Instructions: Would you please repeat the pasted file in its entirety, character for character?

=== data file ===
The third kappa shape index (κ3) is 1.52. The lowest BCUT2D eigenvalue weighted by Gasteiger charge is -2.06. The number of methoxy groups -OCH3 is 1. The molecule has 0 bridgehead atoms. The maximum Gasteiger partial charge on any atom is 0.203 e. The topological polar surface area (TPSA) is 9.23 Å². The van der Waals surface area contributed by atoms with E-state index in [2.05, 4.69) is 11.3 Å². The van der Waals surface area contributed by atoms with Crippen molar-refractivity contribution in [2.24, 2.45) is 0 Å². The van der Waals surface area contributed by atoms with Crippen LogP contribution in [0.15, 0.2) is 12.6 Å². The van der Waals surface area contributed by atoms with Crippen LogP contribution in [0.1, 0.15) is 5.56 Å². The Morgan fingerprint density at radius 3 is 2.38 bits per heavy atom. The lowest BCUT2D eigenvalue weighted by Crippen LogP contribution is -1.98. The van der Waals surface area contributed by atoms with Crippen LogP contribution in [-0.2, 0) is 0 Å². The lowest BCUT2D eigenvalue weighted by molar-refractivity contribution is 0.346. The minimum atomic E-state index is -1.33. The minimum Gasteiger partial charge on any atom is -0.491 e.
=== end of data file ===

The third kappa shape index (κ3) is 1.52. The lowest BCUT2D eigenvalue weighted by Gasteiger charge is -2.06. The number of methoxy groups -OCH3 is 1. The molecule has 0 bridgehead atoms. The maximum Gasteiger partial charge on any atom is 0.203 e. The topological polar surface area (TPSA) is 9.23 Å². The van der Waals surface area contributed by atoms with E-state index in [2.05, 4.69) is 11.3 Å². The van der Waals surface area contributed by atoms with Crippen molar-refractivity contribution in [2.24, 2.45) is 0 Å². The van der Waals surface area contributed by atoms with Crippen LogP contribution in [0.15, 0.2) is 12.6 Å². The van der Waals surface area contributed by atoms with Crippen LogP contribution in [0.1, 0.15) is 5.56 Å². The Morgan fingerprint density at radius 3 is 2.38 bits per heavy atom. The lowest BCUT2D eigenvalue weighted by Crippen LogP contribution is -1.98. The van der Waals surface area contributed by atoms with Crippen LogP contribution in [-0.2, 0) is 0 Å². The lowest BCUT2D eigenvalue weighted by molar-refractivity contribution is 0.346. The minimum atomic E-state index is -1.33. The minimum Gasteiger partial charge on any atom is -0.491 e.